Oishi, J S; Oishi, Jeffrey S.; Low, Mordecai-Mark Mac
2006-01-01
We investigate the question of whether ambipolar diffusion (ion-neutral drift) determines the smallest length and mass scale on which structure forms in a turbulent molecular cloud. We simulate magnetized turbulence in a mostly neutral, uniformly driven, turbulent medium, using a three-dimensional, two-fluid, magnetohydrodynamics (MHD) code modified from Zeus-MP. We find that substantial structure persists below the ambipolar diffusion scale because of the propagation of compressive slow MHD waves at smaller scales. Contrary to simple scaling arguments, ambipolar diffusion thus does not suppress structure below its characteristic dissipation scale as would be expected for a classical diffusive process. We have found this to be true for the magnetic energy, velocity, and density. Correspondingly, ambipolar diffusion leaves the clump mass spectrum unchanged. Ambipolar diffusion appears unable to set a characteristic scale for gravitational collapse and star formation in turbulent molecular clouds.
The Inability of Ambipolar Diffusion to set a Characteristic Mass Scale in Molecular Clouds
Jeffrey S. Oishi; Mordecai-Mark Mac Low
2005-10-12
We investigate the question of whether ambipolar diffusion (ion-neutral drift) determines the smallest length and mass scale on which structure forms in a turbulent molecular cloud. We simulate magnetized turbulence in a mostly neutral, uniformly driven, turbulent medium, using a three-dimensional, two-fluid, magnetohydrodynamics (MHD) code modified from Zeus-MP. We find that substantial structure persists below the ambipolar diffusion scale because of the propagation of compressive slow MHD waves at smaller scales. Contrary to simple scaling arguments, ambipolar diffusion thus does not suppress structure below its characteristic dissipation scale as would be expected for a classical diffusive process. We have found this to be true for the magnetic energy, velocity, and density. Correspondingly, ambipolar diffusion leaves the clump mass spectrum unchanged. Ambipolar diffusion appears unable to set a characteristic scale for gravitational collapse and star formation in turbulent molecular clouds.
Spin Diffusion Characteristics in Magnesium Nanowires Hiroshi Idzuchi1
Otani, Yoshichika
Spin Diffusion Characteristics in Magnesium Nanowires Hiroshi Idzuchi1Ã , Yasuhiro Fukuma2 , Le diffusion characteristics of magnesium have been investigated by using lateral spin-valve structures consisting of permalloy spin injector and detector electrodes bridged by a magnesium-nanowire. Large spin
Diffusion length damage coefficient and annealing studies in proton-irradiated InP
NASA Technical Reports Server (NTRS)
Hakimzadeh, Roshanak; Vargas-Aburto, Carlos; Bailey, Sheila G.; Williams, Wendell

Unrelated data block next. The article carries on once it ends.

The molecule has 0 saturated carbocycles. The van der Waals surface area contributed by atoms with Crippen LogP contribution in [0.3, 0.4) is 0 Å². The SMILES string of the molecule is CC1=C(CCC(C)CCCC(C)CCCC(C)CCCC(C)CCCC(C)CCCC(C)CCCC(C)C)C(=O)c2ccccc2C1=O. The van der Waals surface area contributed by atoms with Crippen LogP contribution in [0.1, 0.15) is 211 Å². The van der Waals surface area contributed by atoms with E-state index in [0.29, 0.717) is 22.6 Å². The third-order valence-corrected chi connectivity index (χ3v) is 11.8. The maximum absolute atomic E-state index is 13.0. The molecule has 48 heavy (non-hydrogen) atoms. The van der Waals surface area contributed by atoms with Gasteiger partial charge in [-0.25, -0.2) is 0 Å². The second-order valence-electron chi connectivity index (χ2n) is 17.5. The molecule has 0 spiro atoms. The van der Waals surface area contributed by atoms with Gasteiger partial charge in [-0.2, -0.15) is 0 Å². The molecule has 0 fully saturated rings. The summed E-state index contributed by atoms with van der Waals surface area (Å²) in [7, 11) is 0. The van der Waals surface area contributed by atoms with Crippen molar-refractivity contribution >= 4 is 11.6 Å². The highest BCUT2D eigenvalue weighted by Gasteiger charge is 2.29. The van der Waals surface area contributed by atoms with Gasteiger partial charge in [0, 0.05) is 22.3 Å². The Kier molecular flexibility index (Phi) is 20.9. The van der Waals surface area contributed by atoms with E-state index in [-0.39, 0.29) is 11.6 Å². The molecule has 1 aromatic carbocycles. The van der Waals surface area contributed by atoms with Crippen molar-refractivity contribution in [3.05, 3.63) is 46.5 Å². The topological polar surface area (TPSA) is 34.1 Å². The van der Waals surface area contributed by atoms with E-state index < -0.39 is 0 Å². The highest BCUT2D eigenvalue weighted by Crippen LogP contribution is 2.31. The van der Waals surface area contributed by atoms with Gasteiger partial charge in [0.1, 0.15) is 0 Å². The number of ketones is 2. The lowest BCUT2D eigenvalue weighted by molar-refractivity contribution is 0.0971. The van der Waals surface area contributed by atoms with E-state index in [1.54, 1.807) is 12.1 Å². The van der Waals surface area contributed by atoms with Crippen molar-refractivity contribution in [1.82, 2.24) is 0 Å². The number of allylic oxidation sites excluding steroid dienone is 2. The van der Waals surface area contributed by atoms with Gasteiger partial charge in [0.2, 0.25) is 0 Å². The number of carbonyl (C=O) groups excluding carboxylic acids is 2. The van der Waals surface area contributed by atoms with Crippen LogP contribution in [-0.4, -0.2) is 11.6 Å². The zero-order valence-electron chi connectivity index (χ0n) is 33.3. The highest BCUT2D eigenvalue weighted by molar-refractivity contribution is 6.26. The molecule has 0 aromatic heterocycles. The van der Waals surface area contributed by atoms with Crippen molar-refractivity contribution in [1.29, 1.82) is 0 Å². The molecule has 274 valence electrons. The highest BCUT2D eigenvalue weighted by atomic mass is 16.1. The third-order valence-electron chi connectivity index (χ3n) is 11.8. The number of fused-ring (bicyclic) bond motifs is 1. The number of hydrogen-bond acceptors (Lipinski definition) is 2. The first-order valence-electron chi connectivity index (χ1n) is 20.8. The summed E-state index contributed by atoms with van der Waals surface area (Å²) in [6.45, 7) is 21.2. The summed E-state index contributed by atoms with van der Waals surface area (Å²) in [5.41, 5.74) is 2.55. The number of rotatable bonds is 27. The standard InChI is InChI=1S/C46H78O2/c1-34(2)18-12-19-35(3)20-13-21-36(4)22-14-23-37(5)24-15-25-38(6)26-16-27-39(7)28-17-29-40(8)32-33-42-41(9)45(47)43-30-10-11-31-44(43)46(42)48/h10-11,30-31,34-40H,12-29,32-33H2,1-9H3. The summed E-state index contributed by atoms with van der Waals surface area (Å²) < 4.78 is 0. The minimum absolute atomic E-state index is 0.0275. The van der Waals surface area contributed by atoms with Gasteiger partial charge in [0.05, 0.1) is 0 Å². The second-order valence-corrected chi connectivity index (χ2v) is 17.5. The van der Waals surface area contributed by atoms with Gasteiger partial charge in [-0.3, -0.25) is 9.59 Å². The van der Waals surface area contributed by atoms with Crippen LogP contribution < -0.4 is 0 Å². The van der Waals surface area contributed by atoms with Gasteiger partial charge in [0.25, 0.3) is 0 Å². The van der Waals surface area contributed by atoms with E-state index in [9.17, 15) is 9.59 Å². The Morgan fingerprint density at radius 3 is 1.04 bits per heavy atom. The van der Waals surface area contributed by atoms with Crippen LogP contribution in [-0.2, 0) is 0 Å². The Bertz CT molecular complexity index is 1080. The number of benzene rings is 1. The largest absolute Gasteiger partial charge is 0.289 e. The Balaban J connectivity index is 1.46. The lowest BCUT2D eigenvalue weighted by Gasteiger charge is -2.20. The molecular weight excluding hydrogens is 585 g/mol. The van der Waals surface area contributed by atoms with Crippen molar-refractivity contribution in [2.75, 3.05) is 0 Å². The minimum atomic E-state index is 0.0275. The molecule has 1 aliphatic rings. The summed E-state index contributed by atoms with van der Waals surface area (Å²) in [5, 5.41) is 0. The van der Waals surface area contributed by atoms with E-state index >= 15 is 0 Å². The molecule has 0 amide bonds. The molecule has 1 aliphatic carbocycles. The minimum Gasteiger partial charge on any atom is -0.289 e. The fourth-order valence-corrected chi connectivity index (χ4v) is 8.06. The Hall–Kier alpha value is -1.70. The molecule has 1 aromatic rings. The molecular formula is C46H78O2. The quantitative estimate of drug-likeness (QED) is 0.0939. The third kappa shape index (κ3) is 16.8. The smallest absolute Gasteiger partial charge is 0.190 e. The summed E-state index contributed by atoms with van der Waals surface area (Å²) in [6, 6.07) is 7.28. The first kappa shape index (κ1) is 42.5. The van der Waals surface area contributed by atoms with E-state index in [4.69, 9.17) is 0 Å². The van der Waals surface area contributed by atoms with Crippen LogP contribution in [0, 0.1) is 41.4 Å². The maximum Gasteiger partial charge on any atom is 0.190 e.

1993-01-01
We report on the measurement of the diffusion length damage coefficient (K(sub L)) and the annealing characteristics of the minority carrier diffusion length (L(sub n)) in Czochralski-grown zinc-doped indium phosphide (InP), with a carrier concentration of 1 x 10(exp l8) cm(exp -3). In measuring K(sub L) irradiations were made with 0.5 MeV protons with fluences ranging from 1 x 10(exp 11) to 3 x 10(exp 13) cm(exp -2). Pre- and post-irradiation electron-beam induced current (EBIC) measurements allowed for the extraction of L(sub n) from which K(sub L) was determined. In studying the annealing characteristics of L(sub n) irradiations were made with 2 MeV protons with fluence of 5 x 10(exp 13) cm(exp -2). Post-irradiation studies of L(sub n) with time at room temperature, and with minority carrier photoinjection and forward-bias injection were carried out. The results showed that recovery under Air Mass Zero (AMO) photoinjection was complete. L(sub n) was also found to recover under forward-bias injection, where recovery was found to depend on the value of the injection current. However, no recovery of L(sub n) after proton irradiation was observed with time at room temperature, in contrast to the behavior of 1 MeV electron-irradiated InP solar cells reported previously.
Lou, Shishu; Zhu, Huishi; Hu, Shaoxu; Zhao, Chunhua; Han, Peide
2015-01-01
Characterization of the diffusion length of solar cells in space has been widely studied using various methods, but few studies have focused on a fast, simple way to obtain the quantified diffusion length distribution on a silicon wafer. In this work, we present two different facile methods of doing this by fitting photoluminescence images taken in two different wavelength ranges or from different sides. These methods, which are based on measuring the ratio of two photoluminescence images, yield absolute values of the diffusion length and are less sensitive to the inhomogeneity of the incident laser beam. A theoretical simulation and experimental demonstration of this method are presented. The diffusion length distributions on a polycrystalline silicon wafer obtained by the two methods show good agreement. PMID:26364565
Lou, Shishu; Zhu, Huishi; Hu, Shaoxu; Zhao, Chunhua; Han, Peide
2015-01-01